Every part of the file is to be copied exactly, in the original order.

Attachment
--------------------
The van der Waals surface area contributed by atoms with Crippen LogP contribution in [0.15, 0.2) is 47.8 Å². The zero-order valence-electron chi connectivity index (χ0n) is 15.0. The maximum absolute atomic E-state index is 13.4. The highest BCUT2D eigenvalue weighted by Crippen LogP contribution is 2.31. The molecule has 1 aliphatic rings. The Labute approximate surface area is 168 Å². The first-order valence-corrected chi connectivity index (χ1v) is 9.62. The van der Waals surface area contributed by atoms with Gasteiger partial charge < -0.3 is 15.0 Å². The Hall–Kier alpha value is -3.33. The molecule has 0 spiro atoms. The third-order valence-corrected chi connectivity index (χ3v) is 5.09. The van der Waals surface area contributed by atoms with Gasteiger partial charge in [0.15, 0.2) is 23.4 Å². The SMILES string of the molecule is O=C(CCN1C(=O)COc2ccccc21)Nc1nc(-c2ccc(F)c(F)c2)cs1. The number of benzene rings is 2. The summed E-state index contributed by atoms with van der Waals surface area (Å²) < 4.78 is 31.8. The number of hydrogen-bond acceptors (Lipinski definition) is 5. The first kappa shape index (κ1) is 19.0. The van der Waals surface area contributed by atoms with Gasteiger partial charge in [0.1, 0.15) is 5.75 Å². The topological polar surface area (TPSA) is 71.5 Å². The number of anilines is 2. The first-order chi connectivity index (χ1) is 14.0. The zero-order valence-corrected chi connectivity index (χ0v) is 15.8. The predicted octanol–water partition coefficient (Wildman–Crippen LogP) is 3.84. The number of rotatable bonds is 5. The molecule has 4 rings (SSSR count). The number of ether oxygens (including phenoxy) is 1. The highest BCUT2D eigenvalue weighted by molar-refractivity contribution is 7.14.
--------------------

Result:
The van der Waals surface area contributed by atoms with Crippen LogP contribution in [0.15, 0.2) is 47.8 Å². The zero-order valence-electron chi connectivity index (χ0n) is 15.0. The maximum absolute atomic E-state index is 13.4. The highest BCUT2D eigenvalue weighted by Crippen LogP contribution is 2.31. The molecule has 1 aliphatic rings. The Labute approximate surface area is 168 Å². The first-order valence-corrected chi connectivity index (χ1v) is 9.62. The van der Waals surface area contributed by atoms with Gasteiger partial charge < -0.3 is 15.0 Å². The Hall–Kier alpha value is -3.33. The molecule has 0 spiro atoms. The third-order valence-corrected chi connectivity index (χ3v) is 5.09. The van der Waals surface area contributed by atoms with Gasteiger partial charge in [0.15, 0.2) is 23.4 Å². The SMILES string of the molecule is O=C(CCN1C(=O)COc2ccccc21)Nc1nc(-c2ccc(F)c(F)c2)cs1. The number of benzene rings is 2. The summed E-state index contributed by atoms with van der Waals surface area (Å²) < 4.78 is 31.8. The number of hydrogen-bond acceptors (Lipinski definition) is 5. The first kappa shape index (κ1) is 19.0. The van der Waals surface area contributed by atoms with Gasteiger partial charge in [0.1, 0.15) is 5.75 Å². The topological polar surface area (TPSA) is 71.5 Å². The number of anilines is 2. The first-order chi connectivity index (χ1) is 14.0. The zero-order valence-corrected chi connectivity index (χ0v) is 15.8. The predicted octanol–water partition coefficient (Wildman–Crippen LogP) is 3.84. The number of rotatable bonds is 5. The molecule has 4 rings (SSSR count). The number of ether oxygens (including phenoxy) is 1. The highest BCUT2D eigenvalue weighted by molar-refractivity contribution is 7.14.